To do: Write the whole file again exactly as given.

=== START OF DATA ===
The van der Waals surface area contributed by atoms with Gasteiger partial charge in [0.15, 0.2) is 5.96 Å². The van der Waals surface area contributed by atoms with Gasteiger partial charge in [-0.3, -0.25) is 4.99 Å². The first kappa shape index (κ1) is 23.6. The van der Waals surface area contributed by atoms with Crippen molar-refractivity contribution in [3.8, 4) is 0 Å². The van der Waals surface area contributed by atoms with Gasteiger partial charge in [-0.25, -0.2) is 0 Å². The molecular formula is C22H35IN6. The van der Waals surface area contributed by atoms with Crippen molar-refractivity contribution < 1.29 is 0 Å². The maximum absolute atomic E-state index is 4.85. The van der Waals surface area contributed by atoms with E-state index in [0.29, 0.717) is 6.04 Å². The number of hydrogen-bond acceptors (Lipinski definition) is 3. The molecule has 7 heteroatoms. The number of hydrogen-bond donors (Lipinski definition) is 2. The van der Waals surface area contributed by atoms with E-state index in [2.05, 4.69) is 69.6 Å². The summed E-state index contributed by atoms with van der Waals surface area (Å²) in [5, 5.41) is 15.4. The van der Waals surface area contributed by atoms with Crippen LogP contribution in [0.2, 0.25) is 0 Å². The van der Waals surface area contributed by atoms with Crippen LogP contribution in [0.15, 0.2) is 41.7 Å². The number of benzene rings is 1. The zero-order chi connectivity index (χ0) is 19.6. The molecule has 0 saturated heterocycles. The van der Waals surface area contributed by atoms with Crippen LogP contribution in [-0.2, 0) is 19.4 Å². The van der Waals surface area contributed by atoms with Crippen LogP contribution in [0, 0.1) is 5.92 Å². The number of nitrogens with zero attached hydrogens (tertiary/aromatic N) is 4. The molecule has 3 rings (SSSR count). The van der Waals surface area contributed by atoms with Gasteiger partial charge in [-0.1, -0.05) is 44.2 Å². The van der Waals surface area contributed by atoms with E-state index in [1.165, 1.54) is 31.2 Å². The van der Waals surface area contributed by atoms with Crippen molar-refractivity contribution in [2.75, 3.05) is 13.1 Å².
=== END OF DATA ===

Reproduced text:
The van der Waals surface area contributed by atoms with Gasteiger partial charge in [0.15, 0.2) is 5.96 Å². The van der Waals surface area contributed by atoms with Gasteiger partial charge in [-0.3, -0.25) is 4.99 Å². The first kappa shape index (κ1) is 23.6. The van der Waals surface area contributed by atoms with Crippen molar-refractivity contribution in [3.8, 4) is 0 Å². The van der Waals surface area contributed by atoms with Gasteiger partial charge in [-0.25, -0.2) is 0 Å². The molecular formula is C22H35IN6. The van der Waals surface area contributed by atoms with Crippen molar-refractivity contribution < 1.29 is 0 Å². The maximum absolute atomic E-state index is 4.85. The van der Waals surface area contributed by atoms with E-state index in [0.29, 0.717) is 6.04 Å². The number of hydrogen-bond acceptors (Lipinski definition) is 3. The molecule has 7 heteroatoms. The number of hydrogen-bond donors (Lipinski definition) is 2. The van der Waals surface area contributed by atoms with E-state index in [2.05, 4.69) is 69.6 Å². The summed E-state index contributed by atoms with van der Waals surface area (Å²) in [5, 5.41) is 15.4. The van der Waals surface area contributed by atoms with Crippen LogP contribution in [0.2, 0.25) is 0 Å². The van der Waals surface area contributed by atoms with Crippen LogP contribution in [0.15, 0.2) is 41.7 Å². The number of benzene rings is 1. The zero-order chi connectivity index (χ0) is 19.6. The molecule has 0 saturated heterocycles. The van der Waals surface area contributed by atoms with Crippen LogP contribution in [-0.2, 0) is 19.4 Å². The van der Waals surface area contributed by atoms with Crippen LogP contribution in [0, 0.1) is 5.92 Å². The number of nitrogens with zero attached hydrogens (tertiary/aromatic N) is 4. The molecule has 3 rings (SSSR count). The van der Waals surface area contributed by atoms with Gasteiger partial charge in [-0.1, -0.05) is 44.2 Å². The van der Waals surface area contributed by atoms with E-state index in [1.165, 1.54) is 31.2 Å². The van der Waals surface area contributed by atoms with Crippen molar-refractivity contribution in [2.75, 3.05) is 13.1 Å².